U.S. military officials are confirming that American forces have captured a top ISIS chemical weapons manufacturer and he has been transferred to Iraqi custody.
From The Washington Post:
Sulayman Dawud al-Bakkar, an Islamic State fighter apparently responsible for manufacturing chemical weapons, was transferred to Iraqi custody Thursday after being held by U.S. forces for roughly a month.
Al-Bakkar, also known as Abu Dawud, was captured in U.S. special operations raid in February. The raid was carried out by the Expeditionary Targeting Force–a unit that was deployed to Iraq in recent months with specific orders to capture and kill high value Islamic State fighters throughout the region.
It was unclear where Abu Dawud was held while in U.S. custody. U.S. officials have stressed that their intent after capturing ISIS fighters is to transfer them to local authorities as quickly as possible.
“His capture removed a key ISIL leader from the battlefield, and provided the coalition with important information about ISIL’s chemical weapons capabilities. Dawud was transferred earlier today into the custody of the Government of Iraq,” said Pentagon spokesman Peter Cook in an emailed statement, using an acronym for the Islamic State.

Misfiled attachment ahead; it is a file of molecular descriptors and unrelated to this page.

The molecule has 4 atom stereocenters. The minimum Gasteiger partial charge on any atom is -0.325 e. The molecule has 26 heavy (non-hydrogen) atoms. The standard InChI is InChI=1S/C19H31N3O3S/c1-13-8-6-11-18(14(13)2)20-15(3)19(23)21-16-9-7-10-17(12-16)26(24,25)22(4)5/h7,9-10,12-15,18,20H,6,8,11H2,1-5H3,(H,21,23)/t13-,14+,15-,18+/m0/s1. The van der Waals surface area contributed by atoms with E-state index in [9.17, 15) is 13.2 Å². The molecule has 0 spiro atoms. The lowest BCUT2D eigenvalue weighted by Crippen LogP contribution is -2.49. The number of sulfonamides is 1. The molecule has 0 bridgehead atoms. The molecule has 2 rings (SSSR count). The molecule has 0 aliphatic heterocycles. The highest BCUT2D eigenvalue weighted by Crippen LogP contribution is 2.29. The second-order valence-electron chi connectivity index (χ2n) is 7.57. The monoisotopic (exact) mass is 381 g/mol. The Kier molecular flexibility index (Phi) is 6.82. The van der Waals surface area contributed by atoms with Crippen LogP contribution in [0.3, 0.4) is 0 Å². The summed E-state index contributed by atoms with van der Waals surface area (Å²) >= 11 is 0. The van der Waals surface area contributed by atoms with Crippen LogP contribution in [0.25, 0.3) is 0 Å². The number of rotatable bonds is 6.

According to Cook, intelligence gleaned from Dawud “resulted in multiple coalition airstrikes that have disrupted and degraded ISIL’s ability to produce chemical weapons and will continue to inform our operations in the future.”
While U.S. officials would not confirm the Islamic State has, in fact, used chemical weapons against its opponents, there are numerous instances where local forces have reported coming under attack from chemical agents–especially in northern Iraq. According to a report in Reuters, Islamic State forces fired 107mm rockets loaded with a “poisonous substance” at a town in Iraqi Kurdistan, wounding 40 earlier this week.
Dawud is the second Islamic State fighter captured by U.S. forces. Last year, a U.S. raid in Syria captured Umm Sayyaf the wife of a high level Islamic State commander. Sayyaf has since been charged in a U.S. federal court.
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